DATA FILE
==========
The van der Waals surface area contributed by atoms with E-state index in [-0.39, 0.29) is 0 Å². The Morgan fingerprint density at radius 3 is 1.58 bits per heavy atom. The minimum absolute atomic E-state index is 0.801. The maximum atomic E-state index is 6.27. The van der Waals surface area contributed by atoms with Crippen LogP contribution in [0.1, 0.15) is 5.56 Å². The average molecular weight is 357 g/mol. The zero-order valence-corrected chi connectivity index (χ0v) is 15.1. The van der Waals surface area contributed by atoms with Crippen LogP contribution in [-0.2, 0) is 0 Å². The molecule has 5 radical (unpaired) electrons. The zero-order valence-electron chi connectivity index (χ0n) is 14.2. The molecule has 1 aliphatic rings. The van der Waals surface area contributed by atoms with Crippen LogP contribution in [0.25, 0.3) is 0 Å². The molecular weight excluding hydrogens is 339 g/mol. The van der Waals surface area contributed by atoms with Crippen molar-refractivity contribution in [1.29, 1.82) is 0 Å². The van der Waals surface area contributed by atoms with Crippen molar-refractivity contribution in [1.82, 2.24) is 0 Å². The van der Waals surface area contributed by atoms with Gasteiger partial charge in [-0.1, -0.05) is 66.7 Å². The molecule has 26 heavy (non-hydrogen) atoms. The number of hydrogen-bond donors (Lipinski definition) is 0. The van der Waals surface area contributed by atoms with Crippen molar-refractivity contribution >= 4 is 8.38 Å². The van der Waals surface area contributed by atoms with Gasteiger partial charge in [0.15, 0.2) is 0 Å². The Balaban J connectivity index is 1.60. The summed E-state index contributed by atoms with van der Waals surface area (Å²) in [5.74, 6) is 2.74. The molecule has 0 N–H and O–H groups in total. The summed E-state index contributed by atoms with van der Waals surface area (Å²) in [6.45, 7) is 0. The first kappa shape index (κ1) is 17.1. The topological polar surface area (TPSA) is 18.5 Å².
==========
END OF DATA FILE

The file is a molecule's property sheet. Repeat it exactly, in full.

The van der Waals surface area contributed by atoms with E-state index in [-0.39, 0.29) is 0 Å². The Morgan fingerprint density at radius 3 is 1.58 bits per heavy atom. The minimum absolute atomic E-state index is 0.801. The maximum atomic E-state index is 6.27. The van der Waals surface area contributed by atoms with Crippen LogP contribution in [0.1, 0.15) is 5.56 Å². The average molecular weight is 357 g/mol. The zero-order valence-corrected chi connectivity index (χ0v) is 15.1. The van der Waals surface area contributed by atoms with Crippen LogP contribution in [-0.2, 0) is 0 Å². The molecule has 5 radical (unpaired) electrons. The zero-order valence-electron chi connectivity index (χ0n) is 14.2. The molecule has 1 aliphatic rings. The van der Waals surface area contributed by atoms with Crippen LogP contribution in [0.25, 0.3) is 0 Å². The molecular weight excluding hydrogens is 339 g/mol. The van der Waals surface area contributed by atoms with Crippen molar-refractivity contribution in [1.29, 1.82) is 0 Å². The van der Waals surface area contributed by atoms with Crippen molar-refractivity contribution in [1.82, 2.24) is 0 Å². The van der Waals surface area contributed by atoms with Gasteiger partial charge in [-0.1, -0.05) is 66.7 Å². The molecule has 26 heavy (non-hydrogen) atoms. The number of hydrogen-bond donors (Lipinski definition) is 0. The van der Waals surface area contributed by atoms with Crippen molar-refractivity contribution >= 4 is 8.38 Å². The van der Waals surface area contributed by atoms with Gasteiger partial charge in [0.15, 0.2) is 0 Å². The Balaban J connectivity index is 1.60. The summed E-state index contributed by atoms with van der Waals surface area (Å²) in [5.74, 6) is 2.74. The molecule has 0 N–H and O–H groups in total. The summed E-state index contributed by atoms with van der Waals surface area (Å²) in [6.45, 7) is 0. The first kappa shape index (κ1) is 17.1. The topological polar surface area (TPSA) is 18.5 Å².